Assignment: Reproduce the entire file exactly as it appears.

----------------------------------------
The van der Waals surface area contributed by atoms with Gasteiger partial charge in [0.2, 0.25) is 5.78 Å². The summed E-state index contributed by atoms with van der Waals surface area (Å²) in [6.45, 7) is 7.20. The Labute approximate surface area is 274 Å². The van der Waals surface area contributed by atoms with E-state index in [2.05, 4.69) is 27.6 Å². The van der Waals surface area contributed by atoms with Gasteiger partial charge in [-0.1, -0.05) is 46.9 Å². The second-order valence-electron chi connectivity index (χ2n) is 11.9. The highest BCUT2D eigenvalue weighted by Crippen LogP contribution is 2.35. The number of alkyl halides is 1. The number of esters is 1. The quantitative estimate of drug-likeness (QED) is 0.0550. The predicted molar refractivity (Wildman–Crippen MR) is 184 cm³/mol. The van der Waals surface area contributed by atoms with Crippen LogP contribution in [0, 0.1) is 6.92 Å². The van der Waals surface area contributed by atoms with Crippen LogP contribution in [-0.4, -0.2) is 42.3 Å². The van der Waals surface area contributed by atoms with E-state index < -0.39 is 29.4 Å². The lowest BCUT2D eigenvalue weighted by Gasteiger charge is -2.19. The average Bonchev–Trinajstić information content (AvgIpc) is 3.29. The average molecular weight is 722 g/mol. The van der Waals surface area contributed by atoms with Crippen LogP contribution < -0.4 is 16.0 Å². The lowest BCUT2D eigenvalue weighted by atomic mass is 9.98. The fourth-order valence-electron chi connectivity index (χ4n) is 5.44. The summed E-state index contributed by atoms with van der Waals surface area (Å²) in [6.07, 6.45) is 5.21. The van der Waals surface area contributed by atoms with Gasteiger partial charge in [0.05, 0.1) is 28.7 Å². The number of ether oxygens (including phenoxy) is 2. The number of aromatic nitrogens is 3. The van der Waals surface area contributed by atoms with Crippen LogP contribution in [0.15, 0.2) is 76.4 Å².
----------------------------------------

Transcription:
The van der Waals surface area contributed by atoms with Gasteiger partial charge in [0.2, 0.25) is 5.78 Å². The summed E-state index contributed by atoms with van der Waals surface area (Å²) in [6.45, 7) is 7.20. The Labute approximate surface area is 274 Å². The van der Waals surface area contributed by atoms with E-state index in [2.05, 4.69) is 27.6 Å². The van der Waals surface area contributed by atoms with Gasteiger partial charge in [-0.1, -0.05) is 46.9 Å². The second-order valence-electron chi connectivity index (χ2n) is 11.9. The highest BCUT2D eigenvalue weighted by Crippen LogP contribution is 2.35. The number of alkyl halides is 1. The number of esters is 1. The quantitative estimate of drug-likeness (QED) is 0.0550. The predicted molar refractivity (Wildman–Crippen MR) is 184 cm³/mol. The van der Waals surface area contributed by atoms with Crippen LogP contribution in [0, 0.1) is 6.92 Å². The van der Waals surface area contributed by atoms with Crippen LogP contribution in [-0.4, -0.2) is 42.3 Å². The van der Waals surface area contributed by atoms with E-state index < -0.39 is 29.4 Å². The lowest BCUT2D eigenvalue weighted by Gasteiger charge is -2.19. The average Bonchev–Trinajstić information content (AvgIpc) is 3.29. The average molecular weight is 722 g/mol. The van der Waals surface area contributed by atoms with Crippen LogP contribution < -0.4 is 16.0 Å². The lowest BCUT2D eigenvalue weighted by atomic mass is 9.98. The fourth-order valence-electron chi connectivity index (χ4n) is 5.44. The summed E-state index contributed by atoms with van der Waals surface area (Å²) in [6.07, 6.45) is 5.21. The van der Waals surface area contributed by atoms with Gasteiger partial charge in [0.05, 0.1) is 28.7 Å². The number of ether oxygens (including phenoxy) is 2. The number of aromatic nitrogens is 3. The van der Waals surface area contributed by atoms with Crippen LogP contribution in [0.15, 0.2) is 76.4 Å².